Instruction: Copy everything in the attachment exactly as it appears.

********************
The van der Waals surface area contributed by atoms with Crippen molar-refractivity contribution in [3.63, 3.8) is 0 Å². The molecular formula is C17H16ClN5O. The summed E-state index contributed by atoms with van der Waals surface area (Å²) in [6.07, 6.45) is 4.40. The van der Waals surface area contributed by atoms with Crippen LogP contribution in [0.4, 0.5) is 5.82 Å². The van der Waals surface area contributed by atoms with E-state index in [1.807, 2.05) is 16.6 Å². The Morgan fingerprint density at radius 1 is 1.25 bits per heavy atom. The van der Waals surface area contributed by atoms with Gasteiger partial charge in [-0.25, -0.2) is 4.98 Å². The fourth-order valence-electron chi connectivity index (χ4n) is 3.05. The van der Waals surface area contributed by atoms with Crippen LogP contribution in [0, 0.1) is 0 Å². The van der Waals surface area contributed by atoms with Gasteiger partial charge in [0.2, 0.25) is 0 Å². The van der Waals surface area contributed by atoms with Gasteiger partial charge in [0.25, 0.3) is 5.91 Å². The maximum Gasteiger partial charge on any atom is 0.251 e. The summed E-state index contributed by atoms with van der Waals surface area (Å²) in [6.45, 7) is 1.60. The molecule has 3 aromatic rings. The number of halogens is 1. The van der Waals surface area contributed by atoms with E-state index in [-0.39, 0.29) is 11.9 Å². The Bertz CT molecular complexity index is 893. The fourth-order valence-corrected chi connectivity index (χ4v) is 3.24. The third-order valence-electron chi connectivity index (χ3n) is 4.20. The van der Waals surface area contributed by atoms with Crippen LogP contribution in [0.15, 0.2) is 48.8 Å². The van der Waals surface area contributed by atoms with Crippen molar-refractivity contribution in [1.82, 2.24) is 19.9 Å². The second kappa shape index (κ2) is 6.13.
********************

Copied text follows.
The van der Waals surface area contributed by atoms with Crippen molar-refractivity contribution in [3.63, 3.8) is 0 Å². The molecular formula is C17H16ClN5O. The summed E-state index contributed by atoms with van der Waals surface area (Å²) in [6.07, 6.45) is 4.40. The van der Waals surface area contributed by atoms with Crippen LogP contribution in [0.4, 0.5) is 5.82 Å². The van der Waals surface area contributed by atoms with E-state index in [1.807, 2.05) is 16.6 Å². The Morgan fingerprint density at radius 1 is 1.25 bits per heavy atom. The van der Waals surface area contributed by atoms with Gasteiger partial charge in [-0.25, -0.2) is 4.98 Å². The fourth-order valence-electron chi connectivity index (χ4n) is 3.05. The van der Waals surface area contributed by atoms with Crippen LogP contribution in [0, 0.1) is 0 Å². The van der Waals surface area contributed by atoms with Gasteiger partial charge in [0.2, 0.25) is 0 Å². The van der Waals surface area contributed by atoms with Gasteiger partial charge in [0.25, 0.3) is 5.91 Å². The maximum Gasteiger partial charge on any atom is 0.251 e. The summed E-state index contributed by atoms with van der Waals surface area (Å²) in [6.45, 7) is 1.60. The molecule has 3 aromatic rings. The number of halogens is 1. The van der Waals surface area contributed by atoms with E-state index in [-0.39, 0.29) is 11.9 Å². The Bertz CT molecular complexity index is 893. The fourth-order valence-corrected chi connectivity index (χ4v) is 3.24. The third-order valence-electron chi connectivity index (χ3n) is 4.20. The van der Waals surface area contributed by atoms with Crippen LogP contribution in [0.15, 0.2) is 48.8 Å². The van der Waals surface area contributed by atoms with Crippen molar-refractivity contribution in [1.82, 2.24) is 19.9 Å². The second kappa shape index (κ2) is 6.13.